A brand new, seven unit condominium development at 5940 Magazine street is quickly becoming a fixture of the Uptown neighborhood.
The development offers one and two bedrooms condos, including a third floor penthouse that has already been sold. To date, four units have been sold or are under contact and three are available.
The condo development is the brainchild of real estate development and sales company Vieux Nouveau Properties, along with assistance from architecture firm Wayne Troyer Architects, interior design team Kendall Winingder & Wayne Troyer Architects, landscape architecture company Garness Studio, Da Vinci Builders for general construction, Thinka for branding and graphic design, and photographers Jeffery Johnston and Ross Hinkle.
The contemporary building sits on a 9,000 square foot lot in the historic setting of Uptown on Magazine Street. “Upper Magazine Street has a great blend of old and new with traditional shotgun cottages juxtaposed by the glass facade of the Whole Foods and contemporary design of the Romney Pilates Center,” said Vieux Nouveau Properties’ President Patrick Schindler.
All balconies are framed in a traditional French Quarter style with iron stringers, wood sleepers and T&G decking and incorporated transom windows throughout the project, explained Schindler. “The center building cantilevers over the driveway, creating an approach which is reminiscent of a French Quarter carriageway and all the units center onto a common courtyard, which is also historic to New Orleans architecture.”
According to Schindler, the development of 5940 Magazine was financed through equity provided by the development company in addition to a conventional construction loan.
Schindler told Canal Street Beat that they are highly design focused and love to find new materials and finishes from interesting places.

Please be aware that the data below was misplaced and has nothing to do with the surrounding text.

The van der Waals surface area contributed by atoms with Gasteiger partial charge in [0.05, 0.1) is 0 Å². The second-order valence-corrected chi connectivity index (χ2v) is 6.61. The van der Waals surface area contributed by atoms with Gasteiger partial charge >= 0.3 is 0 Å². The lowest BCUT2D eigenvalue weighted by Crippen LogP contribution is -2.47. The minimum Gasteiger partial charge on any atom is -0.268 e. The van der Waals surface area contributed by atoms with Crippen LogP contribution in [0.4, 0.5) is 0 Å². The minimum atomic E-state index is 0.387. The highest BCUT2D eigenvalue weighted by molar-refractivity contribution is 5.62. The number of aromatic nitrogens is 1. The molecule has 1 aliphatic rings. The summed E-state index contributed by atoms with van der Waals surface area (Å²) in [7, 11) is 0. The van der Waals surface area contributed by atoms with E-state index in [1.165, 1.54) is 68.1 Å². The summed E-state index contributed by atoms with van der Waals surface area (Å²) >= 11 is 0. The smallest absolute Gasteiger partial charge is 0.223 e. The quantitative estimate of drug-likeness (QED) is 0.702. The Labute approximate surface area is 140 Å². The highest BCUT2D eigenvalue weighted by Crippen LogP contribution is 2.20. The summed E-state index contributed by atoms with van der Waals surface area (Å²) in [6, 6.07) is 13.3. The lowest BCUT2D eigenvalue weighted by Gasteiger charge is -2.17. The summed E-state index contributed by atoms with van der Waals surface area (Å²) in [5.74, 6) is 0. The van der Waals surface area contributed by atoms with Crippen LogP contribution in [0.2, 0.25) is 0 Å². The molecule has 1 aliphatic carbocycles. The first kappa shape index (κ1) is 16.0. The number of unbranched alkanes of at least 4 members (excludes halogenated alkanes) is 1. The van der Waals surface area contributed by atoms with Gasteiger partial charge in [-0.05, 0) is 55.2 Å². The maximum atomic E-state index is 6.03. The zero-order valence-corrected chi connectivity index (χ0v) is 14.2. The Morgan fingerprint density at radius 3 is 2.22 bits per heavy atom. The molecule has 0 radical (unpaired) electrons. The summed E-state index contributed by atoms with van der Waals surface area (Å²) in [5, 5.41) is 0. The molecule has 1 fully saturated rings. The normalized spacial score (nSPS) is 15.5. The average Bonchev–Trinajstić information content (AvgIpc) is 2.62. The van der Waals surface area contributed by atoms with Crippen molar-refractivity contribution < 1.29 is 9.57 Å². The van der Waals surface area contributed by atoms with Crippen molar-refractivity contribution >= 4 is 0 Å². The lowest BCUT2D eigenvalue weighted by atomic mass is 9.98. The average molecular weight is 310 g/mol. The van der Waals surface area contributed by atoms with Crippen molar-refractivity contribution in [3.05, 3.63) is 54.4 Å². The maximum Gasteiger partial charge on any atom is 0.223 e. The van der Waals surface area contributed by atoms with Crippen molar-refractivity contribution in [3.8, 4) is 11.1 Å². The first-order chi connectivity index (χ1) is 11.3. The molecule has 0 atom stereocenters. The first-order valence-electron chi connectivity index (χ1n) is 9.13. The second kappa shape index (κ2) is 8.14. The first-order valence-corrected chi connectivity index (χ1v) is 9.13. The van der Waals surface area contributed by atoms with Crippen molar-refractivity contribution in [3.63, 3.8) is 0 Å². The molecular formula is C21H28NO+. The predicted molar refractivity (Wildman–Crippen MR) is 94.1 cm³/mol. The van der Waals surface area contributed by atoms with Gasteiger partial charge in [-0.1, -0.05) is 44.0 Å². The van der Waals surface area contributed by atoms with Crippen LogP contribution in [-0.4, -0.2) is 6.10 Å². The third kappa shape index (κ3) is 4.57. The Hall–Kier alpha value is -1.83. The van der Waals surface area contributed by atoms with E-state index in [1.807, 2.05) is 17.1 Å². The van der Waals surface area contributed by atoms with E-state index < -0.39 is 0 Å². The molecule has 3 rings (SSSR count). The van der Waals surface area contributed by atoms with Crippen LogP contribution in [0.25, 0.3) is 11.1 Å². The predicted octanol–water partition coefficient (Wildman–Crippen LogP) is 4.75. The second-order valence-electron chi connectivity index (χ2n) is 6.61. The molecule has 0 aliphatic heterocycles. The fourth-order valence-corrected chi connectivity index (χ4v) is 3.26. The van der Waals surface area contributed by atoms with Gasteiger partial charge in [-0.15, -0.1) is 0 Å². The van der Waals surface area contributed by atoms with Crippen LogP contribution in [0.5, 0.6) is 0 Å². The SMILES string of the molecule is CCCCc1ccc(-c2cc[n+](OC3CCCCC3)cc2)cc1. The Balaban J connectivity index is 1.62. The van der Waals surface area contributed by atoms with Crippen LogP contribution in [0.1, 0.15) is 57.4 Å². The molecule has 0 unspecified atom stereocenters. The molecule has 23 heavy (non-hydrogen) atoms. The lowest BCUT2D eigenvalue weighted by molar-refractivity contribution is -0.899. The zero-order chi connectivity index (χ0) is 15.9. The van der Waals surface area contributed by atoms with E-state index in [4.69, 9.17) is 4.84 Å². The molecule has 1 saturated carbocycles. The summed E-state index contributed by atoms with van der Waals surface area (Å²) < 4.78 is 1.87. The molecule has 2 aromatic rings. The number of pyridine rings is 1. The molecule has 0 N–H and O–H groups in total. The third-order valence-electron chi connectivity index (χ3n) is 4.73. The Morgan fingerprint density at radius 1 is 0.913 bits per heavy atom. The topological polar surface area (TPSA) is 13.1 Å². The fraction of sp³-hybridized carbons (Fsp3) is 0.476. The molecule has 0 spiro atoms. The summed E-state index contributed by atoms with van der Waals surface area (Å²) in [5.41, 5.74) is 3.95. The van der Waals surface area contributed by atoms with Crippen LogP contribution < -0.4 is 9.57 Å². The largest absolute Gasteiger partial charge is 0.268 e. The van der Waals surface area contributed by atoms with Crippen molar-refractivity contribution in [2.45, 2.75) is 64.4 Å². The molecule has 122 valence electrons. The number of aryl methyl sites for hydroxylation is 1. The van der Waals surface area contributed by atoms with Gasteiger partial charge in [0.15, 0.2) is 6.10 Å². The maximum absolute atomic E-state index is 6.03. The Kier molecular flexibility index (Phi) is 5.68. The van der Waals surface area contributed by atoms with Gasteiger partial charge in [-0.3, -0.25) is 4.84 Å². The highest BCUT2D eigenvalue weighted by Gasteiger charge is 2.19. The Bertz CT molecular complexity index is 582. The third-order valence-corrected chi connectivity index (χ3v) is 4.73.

While maximizing square footage, 5940 Magazine features have been executed to every last detail. They include handmade Danish Kolumbia brick– a unique combination of old and new–, ash wood ceiling panels, European white oak floors, stepstone pavers from California, Brazilian Ipe wood slats and handrails, Ipe rooftop pavers, a custom made bike rack, a rainscreen that envelops the property for energy efficiency, landscape designs by Dan Garness, cypress vanity slabs salvaged from downed trees during Hurricane Katrina, hurricane impact resistant Marvin windows, and Hess handmade exterior lights.
General amenities include a landscaped courtyard with water feature, dedicated off-street parking with privacy gate and a street side call entry system.
Schindler said that new, stylishly designed and well-located condo developments in the Uptown neighborhood are typically priced in the high $400 to low $500 range per square foot. 5940 Magazine Street has also been priced similarly given the current upward pricing and sales trends in the area.
Schindler works alongside wife Kendall Winingder and says they are a complementary development team. In short, Schindler explains, both have a family history of development, “she is the talent and I keep things between the lines.” She is more interior design and space planning focused while he handles the financing, construction management and marketing.
Since moving back to New Orleans in 2006 shortly after Katrina, the duo has completed around 15 projects including a development project back in 2008 located at an 1840s Greek Revival in the Central Business District. “The renovation was phenomenal– glass elevator, huge skylights, contemporary fixtures — it won AIA New Orleans best historic renovation when completed in 2009 and has been a premiere rental for many lead actors working on projects in New Orleans ever since,” Schindler said.
Schindler and Winingder have a few other projects in the works, including two historic renovations. The first is a group of rowhouses on Natchez Street and the second is the renovation of St. Anna’s, a project in conjunction with Tom Winingder (Kendall’s father). The property, registered as more than an acre of land in the Lower Garden District, will convert two structures into 28 apartments with construction beginning this summer.